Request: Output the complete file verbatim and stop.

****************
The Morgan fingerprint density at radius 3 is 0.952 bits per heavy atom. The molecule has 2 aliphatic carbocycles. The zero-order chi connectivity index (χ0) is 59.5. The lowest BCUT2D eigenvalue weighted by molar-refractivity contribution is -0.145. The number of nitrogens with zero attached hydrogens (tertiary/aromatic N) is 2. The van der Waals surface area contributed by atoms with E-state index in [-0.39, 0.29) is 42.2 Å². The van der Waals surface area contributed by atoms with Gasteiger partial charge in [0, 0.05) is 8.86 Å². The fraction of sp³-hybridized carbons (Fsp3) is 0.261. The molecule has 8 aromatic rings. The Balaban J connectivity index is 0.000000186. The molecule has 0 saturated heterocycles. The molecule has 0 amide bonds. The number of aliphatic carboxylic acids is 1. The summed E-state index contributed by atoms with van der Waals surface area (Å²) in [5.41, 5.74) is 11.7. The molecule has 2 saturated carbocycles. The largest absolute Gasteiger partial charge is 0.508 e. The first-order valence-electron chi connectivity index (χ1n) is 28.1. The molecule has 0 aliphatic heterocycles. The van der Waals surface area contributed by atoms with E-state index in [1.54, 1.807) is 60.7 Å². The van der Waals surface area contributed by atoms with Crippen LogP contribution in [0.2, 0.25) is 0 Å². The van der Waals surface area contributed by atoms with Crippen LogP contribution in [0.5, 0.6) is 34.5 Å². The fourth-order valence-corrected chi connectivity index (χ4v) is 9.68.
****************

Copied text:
The Morgan fingerprint density at radius 3 is 0.952 bits per heavy atom. The molecule has 2 aliphatic carbocycles. The zero-order chi connectivity index (χ0) is 59.5. The lowest BCUT2D eigenvalue weighted by molar-refractivity contribution is -0.145. The number of nitrogens with zero attached hydrogens (tertiary/aromatic N) is 2. The van der Waals surface area contributed by atoms with E-state index in [-0.39, 0.29) is 42.2 Å². The van der Waals surface area contributed by atoms with Gasteiger partial charge in [0, 0.05) is 8.86 Å². The fraction of sp³-hybridized carbons (Fsp3) is 0.261. The molecule has 8 aromatic rings. The Balaban J connectivity index is 0.000000186. The molecule has 0 saturated heterocycles. The molecule has 0 amide bonds. The number of aliphatic carboxylic acids is 1. The summed E-state index contributed by atoms with van der Waals surface area (Å²) in [5.41, 5.74) is 11.7. The molecule has 2 saturated carbocycles. The largest absolute Gasteiger partial charge is 0.508 e. The first-order valence-electron chi connectivity index (χ1n) is 28.1. The molecule has 0 aliphatic heterocycles. The van der Waals surface area contributed by atoms with E-state index in [1.54, 1.807) is 60.7 Å². The van der Waals surface area contributed by atoms with Crippen LogP contribution in [0.2, 0.25) is 0 Å². The van der Waals surface area contributed by atoms with Crippen LogP contribution in [0.5, 0.6) is 34.5 Å². The fourth-order valence-corrected chi connectivity index (χ4v) is 9.68.